For her first five albums, Judy Collins' work resided in the world of traditional folk music, even when she covered contemporary compositions by the likes of Bob Dylan, Pete Seeger, et. al. Then she began delving into what was essentially art song aimed at a popular audience, with ever more elaborate accompaniments and arrangements, and her audience grew accordingly, until her hit rendition of "Both Sides Now" -- one of the more straightforward pop moments on the elaborately produced Wildflowers album -- made her a familiar name to AM radio listeners. Her label, Elektra Records, was happy enough about this, but apparently didn't want her early work to be forgotten amid the flurry of activity surrounding her new music. And the result was Recollections, which might better have been subtitled "The Best of Judy Collins: The Early Years." The 11 songs here offer Collins, both in the studio and in concert, doing some of her more notable interpretations of both traditional songs and contemporary folk of the early to mid-'60s, including Bob Dylan's "Tomorrow Is a Long Time" and "Mr. Tambourine Man," plus work by Gordon Lightfoot, Tom Paxton, and others. The album (which was also released in a differently packaged edition called Judy around the same time) served its purpose, giving fresh exposure to Collins' folk catalog even as she was being redefined as a popular singer. And the material is all worth hearing. Just as obviously, this compilation has been supplanted many times over in the decades since in terms of comprehensiveness. Ironically, Collins was so successful in the pop field over the ensuing decade, that this release would mark the last time that her label would be able (or would want) to market her exclusively to a folk listenership.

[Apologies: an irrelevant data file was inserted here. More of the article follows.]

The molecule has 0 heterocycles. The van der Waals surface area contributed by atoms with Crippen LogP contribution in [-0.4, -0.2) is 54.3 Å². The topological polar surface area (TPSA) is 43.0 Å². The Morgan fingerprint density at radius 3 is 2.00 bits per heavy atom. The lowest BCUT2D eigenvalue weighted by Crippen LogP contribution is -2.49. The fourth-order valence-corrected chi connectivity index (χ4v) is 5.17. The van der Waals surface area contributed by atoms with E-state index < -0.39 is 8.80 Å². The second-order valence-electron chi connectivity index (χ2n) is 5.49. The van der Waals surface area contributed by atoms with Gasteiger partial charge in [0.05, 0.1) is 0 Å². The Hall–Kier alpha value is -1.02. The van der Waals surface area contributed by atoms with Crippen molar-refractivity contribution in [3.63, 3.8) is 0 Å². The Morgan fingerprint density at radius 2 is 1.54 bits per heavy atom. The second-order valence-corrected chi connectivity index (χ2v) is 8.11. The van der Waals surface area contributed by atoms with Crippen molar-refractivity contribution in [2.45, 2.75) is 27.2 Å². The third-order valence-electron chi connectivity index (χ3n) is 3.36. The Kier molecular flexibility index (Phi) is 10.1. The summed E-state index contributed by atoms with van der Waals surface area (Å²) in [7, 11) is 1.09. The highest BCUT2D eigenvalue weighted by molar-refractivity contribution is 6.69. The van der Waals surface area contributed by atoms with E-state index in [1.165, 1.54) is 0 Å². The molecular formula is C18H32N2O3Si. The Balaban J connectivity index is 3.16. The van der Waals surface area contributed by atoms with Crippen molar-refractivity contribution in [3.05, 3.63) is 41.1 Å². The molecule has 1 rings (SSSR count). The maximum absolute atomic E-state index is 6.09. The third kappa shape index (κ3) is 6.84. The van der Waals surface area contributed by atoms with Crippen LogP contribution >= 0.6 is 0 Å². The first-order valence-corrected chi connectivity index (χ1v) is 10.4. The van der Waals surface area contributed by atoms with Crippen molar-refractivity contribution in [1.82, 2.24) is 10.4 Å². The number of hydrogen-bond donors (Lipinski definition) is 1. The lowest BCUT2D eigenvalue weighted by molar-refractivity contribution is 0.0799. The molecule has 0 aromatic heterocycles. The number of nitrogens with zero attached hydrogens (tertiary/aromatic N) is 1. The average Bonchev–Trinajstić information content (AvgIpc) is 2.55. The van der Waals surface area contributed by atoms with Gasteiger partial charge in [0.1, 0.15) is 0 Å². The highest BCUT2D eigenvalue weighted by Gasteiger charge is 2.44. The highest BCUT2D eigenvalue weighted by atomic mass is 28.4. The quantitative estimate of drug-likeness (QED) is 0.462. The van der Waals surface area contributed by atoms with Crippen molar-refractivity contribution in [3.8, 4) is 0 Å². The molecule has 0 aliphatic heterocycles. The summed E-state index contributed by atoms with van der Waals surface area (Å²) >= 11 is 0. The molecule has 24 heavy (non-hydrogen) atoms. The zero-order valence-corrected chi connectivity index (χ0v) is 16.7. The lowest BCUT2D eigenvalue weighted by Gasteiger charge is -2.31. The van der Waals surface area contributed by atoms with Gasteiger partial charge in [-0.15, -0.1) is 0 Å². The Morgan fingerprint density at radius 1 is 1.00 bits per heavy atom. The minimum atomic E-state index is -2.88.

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AllMusic Review by Bruce Eder